The political power of bad ideas : networks, institutions, and the global prohibition wave / Mark Lawrence Schrad.
Schrad, Mark Lawrence (författare)
- ISBN 978-0-19-539123-7 (alk paper)
- Oxford ; Oxford University Press, 2010
- Engelska ix, 302 p.
- Relaterad länk:
http://catdir.loc.go... (Publisher description)
http://catdir.loc.go... (Contributor biographical information)
http://catdir.loc.go... (Table of contents only)
- The transnational temperance network -- American prohibition reconsidered -- Avoiding the prohibition pitfall in Sweden -- The surprising rise and tenacity of Russian prohibition -- International influences on national alcohol policy making -- Transnational activism and national policy making.
- In The Political Power of Bad Ideas, Mark Schrad looks on an oddity of modern history-the broad diffusion of temperance legislation in the early twentieth century-to make a broad argument about how bad policy ideas achieve international success. His root question is this: how could a bad policy idea-one that was widely recognized by experts as bad before adoption, and which ultimately failed everywhere-come to be adopted throughout the world? To answer it, Schrad uses an institutionalist approach, and focuses in particular on the US, Russia/USSR (ironically, one of the only laws the Soviets kept on the books was the Tsarist temperance law), and Sweden. Conventional wisdom, based largely on the U.S. experience, blames evangelical zealots for the success of the temperance movement. Yet as Schrad shows, "prohibition was adopted in ten countries other than the United States, as well as countless colonial possessions-all with similar disastrous consequences, and in every case followed by repeal." Schrad focuses on the dynamic interaction of ideas and political institutions, tracing the process through which concepts of dubious merit gain momentum and achieve credibility as they wend their way through institutional structures. And while he focuses on one episode, his historical argument applies far more broadly, and even can tell us a great deal about how today's policy failures, such as reasons proffered for invading Iraq, became acceptable.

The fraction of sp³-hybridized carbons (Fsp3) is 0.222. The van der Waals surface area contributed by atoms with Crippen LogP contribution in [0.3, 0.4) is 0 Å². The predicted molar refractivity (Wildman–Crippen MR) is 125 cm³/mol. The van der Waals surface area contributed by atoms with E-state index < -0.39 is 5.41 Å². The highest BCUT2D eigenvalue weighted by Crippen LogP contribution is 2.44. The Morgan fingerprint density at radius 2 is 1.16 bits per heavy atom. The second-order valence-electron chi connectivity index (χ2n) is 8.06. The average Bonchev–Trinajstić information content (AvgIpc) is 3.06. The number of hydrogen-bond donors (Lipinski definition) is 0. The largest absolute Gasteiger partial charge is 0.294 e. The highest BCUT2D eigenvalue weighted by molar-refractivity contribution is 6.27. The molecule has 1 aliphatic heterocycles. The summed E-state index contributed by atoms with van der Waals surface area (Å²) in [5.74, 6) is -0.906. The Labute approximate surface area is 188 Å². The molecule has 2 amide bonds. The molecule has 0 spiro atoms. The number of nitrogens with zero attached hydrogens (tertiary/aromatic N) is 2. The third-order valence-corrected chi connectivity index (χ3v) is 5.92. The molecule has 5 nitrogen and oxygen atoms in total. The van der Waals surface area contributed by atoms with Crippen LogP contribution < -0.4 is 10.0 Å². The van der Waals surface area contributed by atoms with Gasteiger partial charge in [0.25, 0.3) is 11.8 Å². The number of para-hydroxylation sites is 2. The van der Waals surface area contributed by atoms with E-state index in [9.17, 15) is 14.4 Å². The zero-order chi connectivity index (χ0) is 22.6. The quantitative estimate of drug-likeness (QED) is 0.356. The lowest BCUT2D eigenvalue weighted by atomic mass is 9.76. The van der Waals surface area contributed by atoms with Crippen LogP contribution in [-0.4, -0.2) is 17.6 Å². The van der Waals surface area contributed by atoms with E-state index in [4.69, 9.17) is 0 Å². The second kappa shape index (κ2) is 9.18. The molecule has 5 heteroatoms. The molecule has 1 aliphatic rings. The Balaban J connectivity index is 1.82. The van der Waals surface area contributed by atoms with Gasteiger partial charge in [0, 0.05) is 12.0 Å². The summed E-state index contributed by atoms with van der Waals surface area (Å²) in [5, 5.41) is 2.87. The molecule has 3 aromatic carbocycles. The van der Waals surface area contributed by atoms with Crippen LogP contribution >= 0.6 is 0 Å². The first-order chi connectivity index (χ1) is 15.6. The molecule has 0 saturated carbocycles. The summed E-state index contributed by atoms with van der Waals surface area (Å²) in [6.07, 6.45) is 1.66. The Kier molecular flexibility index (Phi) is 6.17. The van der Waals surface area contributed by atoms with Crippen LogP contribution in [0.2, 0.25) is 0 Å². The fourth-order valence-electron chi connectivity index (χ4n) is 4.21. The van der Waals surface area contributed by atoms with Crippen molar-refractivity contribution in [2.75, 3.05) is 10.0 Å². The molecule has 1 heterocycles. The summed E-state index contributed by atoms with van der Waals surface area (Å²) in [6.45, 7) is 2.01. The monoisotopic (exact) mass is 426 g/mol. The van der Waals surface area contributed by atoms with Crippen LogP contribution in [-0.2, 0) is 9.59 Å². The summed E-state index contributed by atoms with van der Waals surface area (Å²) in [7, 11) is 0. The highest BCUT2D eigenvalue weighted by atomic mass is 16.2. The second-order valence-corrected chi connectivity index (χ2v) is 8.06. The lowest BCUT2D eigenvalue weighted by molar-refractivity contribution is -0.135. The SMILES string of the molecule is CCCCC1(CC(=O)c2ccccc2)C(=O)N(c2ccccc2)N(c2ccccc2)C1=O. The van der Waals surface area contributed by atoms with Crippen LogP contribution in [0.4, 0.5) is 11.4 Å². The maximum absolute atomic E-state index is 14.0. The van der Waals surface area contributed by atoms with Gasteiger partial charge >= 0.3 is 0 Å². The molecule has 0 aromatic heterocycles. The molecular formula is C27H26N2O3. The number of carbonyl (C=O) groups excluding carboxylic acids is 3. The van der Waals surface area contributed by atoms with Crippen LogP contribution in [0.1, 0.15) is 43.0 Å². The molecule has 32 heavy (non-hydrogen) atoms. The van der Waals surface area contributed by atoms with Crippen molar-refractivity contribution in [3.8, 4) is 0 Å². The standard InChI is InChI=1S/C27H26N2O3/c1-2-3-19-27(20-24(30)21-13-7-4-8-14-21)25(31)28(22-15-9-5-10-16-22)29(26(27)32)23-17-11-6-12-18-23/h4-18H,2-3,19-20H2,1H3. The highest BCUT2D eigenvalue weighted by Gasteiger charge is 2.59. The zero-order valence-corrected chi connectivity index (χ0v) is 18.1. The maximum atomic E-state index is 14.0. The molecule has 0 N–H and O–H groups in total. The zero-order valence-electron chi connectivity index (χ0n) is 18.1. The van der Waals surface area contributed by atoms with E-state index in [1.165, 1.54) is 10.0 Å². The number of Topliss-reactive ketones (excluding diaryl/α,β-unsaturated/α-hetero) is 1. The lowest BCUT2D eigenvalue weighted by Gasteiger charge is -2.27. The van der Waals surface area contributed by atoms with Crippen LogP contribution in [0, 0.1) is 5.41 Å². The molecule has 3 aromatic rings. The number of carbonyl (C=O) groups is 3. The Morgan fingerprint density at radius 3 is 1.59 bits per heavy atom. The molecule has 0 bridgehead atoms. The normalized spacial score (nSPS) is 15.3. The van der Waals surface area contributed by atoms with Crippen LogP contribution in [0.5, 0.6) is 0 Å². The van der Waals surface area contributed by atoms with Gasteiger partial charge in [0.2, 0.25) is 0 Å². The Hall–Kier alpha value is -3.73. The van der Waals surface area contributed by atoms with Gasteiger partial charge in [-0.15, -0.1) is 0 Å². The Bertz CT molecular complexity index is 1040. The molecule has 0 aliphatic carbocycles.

- Policy sciences -- Case studies. (LCSH)
- Culture diffusion -- Political aspects -- Case studies. (LCSH)
- Prohibition. (LCSH)
- Temperance. (LCSH)
- Globalization -- Case studies. (LCSH)
- Policy -- case studies (shbe)
- Globalization -- case studies (shbe)
- JF1525.P6 (LCC)
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